Kodak Nexfinity digital press at Grammlich

Sets a new standard in short-run book production for buch.one

Daniel Grammlich and his cousin Regine Grammlich standing in front of the Kodak Nexfinity digital press. Photo Kodak

Offset printer Karl Grammlich of Pliezhausen in southwest Germany specializes in the production of high-quality books. The family-owned firm, led by the third generation of leaders Regine Grammlich and her cousin Daniel, will be celebrating its 75 anniversary this year.

A passion for books

The printer’s 40 employees, including five trainees, produce exclusive, upmarket books in large-format sheetfed offset (up to 164 x 121 cm) for German and international publishers (40% and 60% respectively). Several decades of expertize are reflected in digital printing services launched in 2016 for made-to-measure books in short runs with a variety of paper, binding and enhancement options. Grammlich markets these services via the online portal buch.one. Apart from publishers and book designers, the digital service’s client base is comprised of marketing departments, museums, institutions, resellers and private individuals.

Ever since buch.one launched, two digital printing systems were used for digital book production. “For us, the ability to offer made-to-measure – and frequently lavish – books with custom options in small to medium volumes goes hand in hand with a commitment not just to diversity but also to lead with premium quality. That’s why it’s imperative that we stay permanently at the cutting edge of technology,” the company’s management explains. The consequence was the replacement of the previously used digital printing technology with a Kodak Nexfinity digital press, which went into operation at the beginning of 2022.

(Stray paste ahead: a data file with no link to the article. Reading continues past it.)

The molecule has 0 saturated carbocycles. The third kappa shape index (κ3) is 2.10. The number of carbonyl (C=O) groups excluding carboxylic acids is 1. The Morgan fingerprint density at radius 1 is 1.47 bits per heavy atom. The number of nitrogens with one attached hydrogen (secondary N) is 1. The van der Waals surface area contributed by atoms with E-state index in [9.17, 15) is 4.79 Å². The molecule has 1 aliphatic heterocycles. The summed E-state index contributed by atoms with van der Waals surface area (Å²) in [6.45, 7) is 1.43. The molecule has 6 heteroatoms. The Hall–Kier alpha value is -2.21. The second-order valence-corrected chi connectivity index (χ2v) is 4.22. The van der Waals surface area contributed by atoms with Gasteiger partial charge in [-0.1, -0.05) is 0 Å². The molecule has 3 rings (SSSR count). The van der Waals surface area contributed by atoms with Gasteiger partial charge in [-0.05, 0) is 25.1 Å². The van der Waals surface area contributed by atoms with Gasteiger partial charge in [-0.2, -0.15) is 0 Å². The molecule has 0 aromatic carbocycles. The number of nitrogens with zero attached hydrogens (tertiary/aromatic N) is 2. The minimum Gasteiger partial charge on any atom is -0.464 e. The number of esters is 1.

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Exquisite digital production technology for exquisite short-run books

Grammlich has been a Kodak customer for many years now and utilizes a large-format Kodak Magnus Platesetter with MCU automation as well as Kodak Prinergy Workflow and Kodak Trillian SP Plates. As they were looking to take the next step in digital printing technology, the investment in the Nexfinity digital press was by no means a foregone conclusion. On the contrary, the two managing directors were, for a while, toying with the idea of an inkjet press instead. Several different currently available presses – both inkjet and toner – were therefore subjected to close scrutiny by one of their employees who has vast knowledge and experience in digital print. They also had test prints of their own files made on a number of digital press models. Daniel Grammlich’s verdict was clear, “Although we’re in no doubt that the future lies in inkjet, the sheetfed inkjet presses on offer right now weren’t entirely convincing. The proof is in the details. And we ruled out alternative toner printing systems because either they don’t support the sheet formats we need for thread-stitched books or the print quality was inferior.” Regine Grammlich adds, “We eventually opted for the Nexfinity press as, in our opinion, it’s the best press in the market, which also won us over with its low printing costs and wide selection of substrates.”

Technology with added value